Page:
Patient education is key to reducing antibiotics for pharyngitis
Doctors can go a long way toward changing public attitudes about antibiotic use. That’s what Dr. Paul Turke strives for in his Chelsea family practice. He and his partner have maintained a practice culture that avoids antibiotics when unnecessary.
“Our office is successful [in avoiding unnecessary antibiotics] because we set the groundwork early with patients,” says Dr. Turke. “We spend quite a bit of time talking about how antibiotics are great tools, but if they are used when they’re not needed they can be detrimental to a patient and the population at large,” he adds.
Dr. Turke has 100 percent compliance on the HEDIS® measure that focuses on performing strep tests on children with acute pharyngitis. “We do a rapid strep test on nearly every patient who complains of a sore throat,” says Dr. Turke. “If it’s positive, we treat. If not, we don’t. If we’re not certain, we will send out for a culture.”
The doctor starts conversations early with new patients and families considering transferring to his office. “A lot of patients are now tuned into this problem as well,” he says.
The conversation happens throughout the patient-doctor relationship, not just during the initial visit so patients know what to expect when they come to the office. “Our patients are already prepared when they come here with symptoms,” says Dr. Turke. “We’ve already discussed with them the importance of good bacteria and of not disrupting the human microbiome.”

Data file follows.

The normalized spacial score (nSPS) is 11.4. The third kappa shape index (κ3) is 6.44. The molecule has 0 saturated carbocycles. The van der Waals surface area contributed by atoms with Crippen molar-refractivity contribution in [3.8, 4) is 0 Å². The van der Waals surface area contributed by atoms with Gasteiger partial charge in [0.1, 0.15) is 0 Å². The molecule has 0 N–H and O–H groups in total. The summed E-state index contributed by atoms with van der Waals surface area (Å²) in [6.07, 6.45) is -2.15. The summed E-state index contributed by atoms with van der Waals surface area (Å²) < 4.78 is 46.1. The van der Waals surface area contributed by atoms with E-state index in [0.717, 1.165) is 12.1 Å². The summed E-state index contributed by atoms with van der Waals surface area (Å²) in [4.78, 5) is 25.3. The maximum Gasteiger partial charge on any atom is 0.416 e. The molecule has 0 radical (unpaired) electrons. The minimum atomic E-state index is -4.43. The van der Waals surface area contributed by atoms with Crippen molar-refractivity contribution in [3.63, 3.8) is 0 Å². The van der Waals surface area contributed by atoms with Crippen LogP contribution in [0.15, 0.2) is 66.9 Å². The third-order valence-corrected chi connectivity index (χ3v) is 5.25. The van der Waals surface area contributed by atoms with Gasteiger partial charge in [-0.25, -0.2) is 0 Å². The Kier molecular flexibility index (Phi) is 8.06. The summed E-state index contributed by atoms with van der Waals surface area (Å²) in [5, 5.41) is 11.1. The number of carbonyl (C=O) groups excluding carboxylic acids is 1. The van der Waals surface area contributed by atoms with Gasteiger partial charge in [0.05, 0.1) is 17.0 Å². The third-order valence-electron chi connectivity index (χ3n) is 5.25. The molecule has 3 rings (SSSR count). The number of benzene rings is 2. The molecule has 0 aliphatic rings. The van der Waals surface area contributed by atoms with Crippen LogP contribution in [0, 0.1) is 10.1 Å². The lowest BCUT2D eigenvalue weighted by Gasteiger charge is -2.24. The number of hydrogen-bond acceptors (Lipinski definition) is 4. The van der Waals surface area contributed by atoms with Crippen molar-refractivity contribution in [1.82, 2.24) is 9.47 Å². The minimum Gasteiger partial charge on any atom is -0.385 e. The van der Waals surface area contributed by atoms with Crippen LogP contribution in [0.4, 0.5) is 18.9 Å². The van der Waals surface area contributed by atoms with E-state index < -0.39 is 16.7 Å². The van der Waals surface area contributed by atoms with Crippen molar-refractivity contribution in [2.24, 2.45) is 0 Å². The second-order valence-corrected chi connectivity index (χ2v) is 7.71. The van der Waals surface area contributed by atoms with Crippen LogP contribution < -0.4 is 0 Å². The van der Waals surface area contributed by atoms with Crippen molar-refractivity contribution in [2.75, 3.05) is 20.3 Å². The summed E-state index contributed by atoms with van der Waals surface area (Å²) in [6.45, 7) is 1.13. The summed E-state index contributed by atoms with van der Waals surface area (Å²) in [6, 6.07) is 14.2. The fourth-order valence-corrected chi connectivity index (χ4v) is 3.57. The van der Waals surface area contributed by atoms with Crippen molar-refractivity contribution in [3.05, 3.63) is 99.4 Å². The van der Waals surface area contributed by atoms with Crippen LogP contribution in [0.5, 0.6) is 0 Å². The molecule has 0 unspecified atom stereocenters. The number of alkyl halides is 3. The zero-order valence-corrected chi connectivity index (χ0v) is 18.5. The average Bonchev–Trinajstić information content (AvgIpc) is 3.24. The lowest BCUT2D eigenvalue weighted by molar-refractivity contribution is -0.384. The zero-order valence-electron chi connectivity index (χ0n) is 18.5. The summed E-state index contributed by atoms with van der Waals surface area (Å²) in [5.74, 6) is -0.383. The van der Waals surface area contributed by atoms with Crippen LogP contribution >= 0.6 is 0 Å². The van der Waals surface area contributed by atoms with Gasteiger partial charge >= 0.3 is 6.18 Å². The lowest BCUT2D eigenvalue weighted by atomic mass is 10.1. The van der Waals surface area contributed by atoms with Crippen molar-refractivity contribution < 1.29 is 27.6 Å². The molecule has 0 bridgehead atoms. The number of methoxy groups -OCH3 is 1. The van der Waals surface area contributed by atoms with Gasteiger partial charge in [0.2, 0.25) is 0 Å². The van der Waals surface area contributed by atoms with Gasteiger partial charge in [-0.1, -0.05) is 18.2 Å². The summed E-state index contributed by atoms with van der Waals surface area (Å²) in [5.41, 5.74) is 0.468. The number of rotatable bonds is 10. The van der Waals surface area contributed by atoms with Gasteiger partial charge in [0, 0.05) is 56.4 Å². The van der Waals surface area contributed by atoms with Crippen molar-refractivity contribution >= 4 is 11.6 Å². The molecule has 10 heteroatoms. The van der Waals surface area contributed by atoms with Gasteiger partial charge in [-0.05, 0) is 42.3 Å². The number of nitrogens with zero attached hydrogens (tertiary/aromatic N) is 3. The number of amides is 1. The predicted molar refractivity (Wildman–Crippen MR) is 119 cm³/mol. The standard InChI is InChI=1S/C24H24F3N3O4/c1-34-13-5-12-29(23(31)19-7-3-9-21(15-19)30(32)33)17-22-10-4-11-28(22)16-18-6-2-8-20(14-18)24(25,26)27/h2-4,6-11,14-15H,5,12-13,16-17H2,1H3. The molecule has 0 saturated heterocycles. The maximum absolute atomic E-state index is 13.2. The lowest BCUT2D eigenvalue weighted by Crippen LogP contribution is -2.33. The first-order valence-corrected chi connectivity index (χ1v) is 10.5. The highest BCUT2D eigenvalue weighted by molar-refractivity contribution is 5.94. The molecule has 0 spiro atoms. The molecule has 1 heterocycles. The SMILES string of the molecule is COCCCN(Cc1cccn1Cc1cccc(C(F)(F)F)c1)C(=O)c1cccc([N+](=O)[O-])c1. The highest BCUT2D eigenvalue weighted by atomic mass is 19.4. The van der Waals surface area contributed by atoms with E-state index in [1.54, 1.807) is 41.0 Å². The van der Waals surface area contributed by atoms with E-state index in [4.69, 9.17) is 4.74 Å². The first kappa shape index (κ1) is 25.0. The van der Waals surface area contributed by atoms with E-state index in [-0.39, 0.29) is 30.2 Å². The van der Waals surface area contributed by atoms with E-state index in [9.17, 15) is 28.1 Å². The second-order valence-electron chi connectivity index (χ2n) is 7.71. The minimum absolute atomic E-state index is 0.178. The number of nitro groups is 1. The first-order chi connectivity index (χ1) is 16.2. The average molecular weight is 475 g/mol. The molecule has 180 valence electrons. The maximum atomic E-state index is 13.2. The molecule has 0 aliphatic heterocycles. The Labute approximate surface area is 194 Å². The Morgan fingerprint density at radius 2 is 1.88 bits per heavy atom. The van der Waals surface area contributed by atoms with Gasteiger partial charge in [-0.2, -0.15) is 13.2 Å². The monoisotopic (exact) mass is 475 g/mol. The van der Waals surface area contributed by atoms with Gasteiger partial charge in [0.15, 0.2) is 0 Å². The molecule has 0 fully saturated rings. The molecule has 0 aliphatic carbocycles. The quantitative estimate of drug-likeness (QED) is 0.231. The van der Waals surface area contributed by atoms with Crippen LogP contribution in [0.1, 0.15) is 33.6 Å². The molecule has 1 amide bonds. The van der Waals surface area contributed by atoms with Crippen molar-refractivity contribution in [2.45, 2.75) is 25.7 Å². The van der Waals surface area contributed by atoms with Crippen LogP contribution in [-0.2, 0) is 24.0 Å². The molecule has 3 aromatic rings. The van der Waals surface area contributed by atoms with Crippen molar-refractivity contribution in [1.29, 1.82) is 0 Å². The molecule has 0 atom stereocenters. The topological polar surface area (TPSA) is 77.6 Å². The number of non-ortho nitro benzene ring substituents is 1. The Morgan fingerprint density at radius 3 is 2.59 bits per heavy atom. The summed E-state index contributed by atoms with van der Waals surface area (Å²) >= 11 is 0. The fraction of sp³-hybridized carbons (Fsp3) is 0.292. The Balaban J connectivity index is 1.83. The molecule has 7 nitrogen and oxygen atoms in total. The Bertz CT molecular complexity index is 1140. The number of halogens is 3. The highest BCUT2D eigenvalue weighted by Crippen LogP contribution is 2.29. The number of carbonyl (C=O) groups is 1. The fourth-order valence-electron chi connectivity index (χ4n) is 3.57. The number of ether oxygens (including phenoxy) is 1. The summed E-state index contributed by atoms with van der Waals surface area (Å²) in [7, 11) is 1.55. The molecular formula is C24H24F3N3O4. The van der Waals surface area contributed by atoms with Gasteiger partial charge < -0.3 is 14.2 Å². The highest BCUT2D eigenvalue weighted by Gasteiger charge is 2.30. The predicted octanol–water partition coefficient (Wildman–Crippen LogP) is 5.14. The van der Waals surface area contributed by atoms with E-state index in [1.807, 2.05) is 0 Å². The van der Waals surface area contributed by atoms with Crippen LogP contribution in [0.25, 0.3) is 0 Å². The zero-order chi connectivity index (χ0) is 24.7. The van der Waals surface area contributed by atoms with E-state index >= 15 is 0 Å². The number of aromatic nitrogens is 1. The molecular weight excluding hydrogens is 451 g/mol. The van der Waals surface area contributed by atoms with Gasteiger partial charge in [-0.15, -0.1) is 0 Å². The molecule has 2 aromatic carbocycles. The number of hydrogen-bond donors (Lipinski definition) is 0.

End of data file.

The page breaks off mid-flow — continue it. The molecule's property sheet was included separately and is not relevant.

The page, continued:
Simply letting patients know that you are available after hours can prevent them from getting prescriptions elsewhere, says Dr. Turke. “Sometimes patients come in and have already been prescribed an antibiotic from an urgent care center. Since I wasn’t there when the urgent care doctor was looking at the patient, I don’t challenge the use of the antibiotic,” says Dr. Turke. “What I do tell patients is some things can wait. I remind them we always save office time for sick patients. It’s often just a matter of giving them pain relief and seeing them the next day. By knowing a patient’s history, we can be more judicious,” he says.
Dr.Turke also says he reminds patients to call the office, even when they are closed. “Patients know we are available 24 hours a day with our after-hours service,” he says. ”I tell them I can often save them a trip to the emergency room. I’ll never take chances with their children, but I can often get them through the night until they can come into the office,” he adds.
Nurses are also available to answer questions when patients call. Nurses may also encourage patients to come into the office before the end of the day instead of waiting. That way the patient doesn’t feel the need to go to urgent care if symptoms worsen after hours.
What else can doctors do to help patients understand the role of antibiotics?
“I’m intrigued about some of the new literature about good bacteria and human microbiomes,” says Dr. Turke. “Having physicians read about that gives them some ammunition to tell patients that good bacteria can affect everything from mood to immune function and we’re disrupting those with frequent prescriptions. Physicians may be busy, but if you stop and read the literature, it gives you a better tool for explaining to patients what the downside is.”